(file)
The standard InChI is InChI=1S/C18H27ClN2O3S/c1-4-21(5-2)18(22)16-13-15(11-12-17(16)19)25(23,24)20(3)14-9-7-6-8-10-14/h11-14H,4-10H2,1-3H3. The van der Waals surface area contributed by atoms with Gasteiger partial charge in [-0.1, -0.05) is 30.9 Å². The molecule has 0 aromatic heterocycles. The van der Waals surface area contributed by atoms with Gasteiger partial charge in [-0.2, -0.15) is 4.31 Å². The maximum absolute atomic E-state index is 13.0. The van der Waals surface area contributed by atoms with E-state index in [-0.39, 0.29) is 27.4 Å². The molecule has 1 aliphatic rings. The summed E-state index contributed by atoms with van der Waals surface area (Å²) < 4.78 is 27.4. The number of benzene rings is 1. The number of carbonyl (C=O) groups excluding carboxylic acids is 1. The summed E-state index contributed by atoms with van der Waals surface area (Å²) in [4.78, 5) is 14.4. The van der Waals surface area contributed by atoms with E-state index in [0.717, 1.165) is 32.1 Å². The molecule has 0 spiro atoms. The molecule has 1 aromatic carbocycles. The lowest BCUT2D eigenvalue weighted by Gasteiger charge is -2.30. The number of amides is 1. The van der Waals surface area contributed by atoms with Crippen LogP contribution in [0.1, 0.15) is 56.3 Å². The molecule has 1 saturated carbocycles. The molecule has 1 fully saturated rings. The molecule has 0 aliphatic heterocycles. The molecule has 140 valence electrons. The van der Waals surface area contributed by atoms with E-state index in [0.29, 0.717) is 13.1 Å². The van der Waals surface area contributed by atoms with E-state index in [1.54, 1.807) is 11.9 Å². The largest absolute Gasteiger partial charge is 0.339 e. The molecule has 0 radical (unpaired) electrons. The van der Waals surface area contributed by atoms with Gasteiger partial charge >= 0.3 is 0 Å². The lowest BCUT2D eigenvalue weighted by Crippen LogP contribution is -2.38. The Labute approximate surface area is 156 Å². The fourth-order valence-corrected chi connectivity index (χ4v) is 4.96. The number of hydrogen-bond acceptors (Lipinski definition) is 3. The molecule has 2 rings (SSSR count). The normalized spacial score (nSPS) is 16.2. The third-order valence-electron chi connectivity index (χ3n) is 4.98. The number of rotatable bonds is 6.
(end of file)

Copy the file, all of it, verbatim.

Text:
The standard InChI is InChI=1S/C18H27ClN2O3S/c1-4-21(5-2)18(22)16-13-15(11-12-17(16)19)25(23,24)20(3)14-9-7-6-8-10-14/h11-14H,4-10H2,1-3H3. The van der Waals surface area contributed by atoms with Gasteiger partial charge in [-0.1, -0.05) is 30.9 Å². The molecule has 0 aromatic heterocycles. The van der Waals surface area contributed by atoms with Gasteiger partial charge in [-0.2, -0.15) is 4.31 Å². The maximum absolute atomic E-state index is 13.0. The van der Waals surface area contributed by atoms with E-state index in [-0.39, 0.29) is 27.4 Å². The molecule has 1 aliphatic rings. The summed E-state index contributed by atoms with van der Waals surface area (Å²) < 4.78 is 27.4. The number of benzene rings is 1. The number of carbonyl (C=O) groups excluding carboxylic acids is 1. The summed E-state index contributed by atoms with van der Waals surface area (Å²) in [4.78, 5) is 14.4. The van der Waals surface area contributed by atoms with E-state index in [0.717, 1.165) is 32.1 Å². The molecule has 0 spiro atoms. The molecule has 1 aromatic carbocycles. The lowest BCUT2D eigenvalue weighted by Gasteiger charge is -2.30. The number of amides is 1. The van der Waals surface area contributed by atoms with Crippen LogP contribution in [0.1, 0.15) is 56.3 Å². The molecule has 1 saturated carbocycles. The molecule has 1 fully saturated rings. The molecule has 0 aliphatic heterocycles. The molecule has 140 valence electrons. The van der Waals surface area contributed by atoms with E-state index in [0.29, 0.717) is 13.1 Å². The van der Waals surface area contributed by atoms with E-state index in [1.54, 1.807) is 11.9 Å². The largest absolute Gasteiger partial charge is 0.339 e. The molecule has 0 radical (unpaired) electrons. The van der Waals surface area contributed by atoms with Gasteiger partial charge >= 0.3 is 0 Å². The lowest BCUT2D eigenvalue weighted by Crippen LogP contribution is -2.38. The Labute approximate surface area is 156 Å². The fourth-order valence-corrected chi connectivity index (χ4v) is 4.96. The number of hydrogen-bond acceptors (Lipinski definition) is 3. The molecule has 2 rings (SSSR count). The normalized spacial score (nSPS) is 16.2. The third-order valence-electron chi connectivity index (χ3n) is 4.98. The number of rotatable bonds is 6.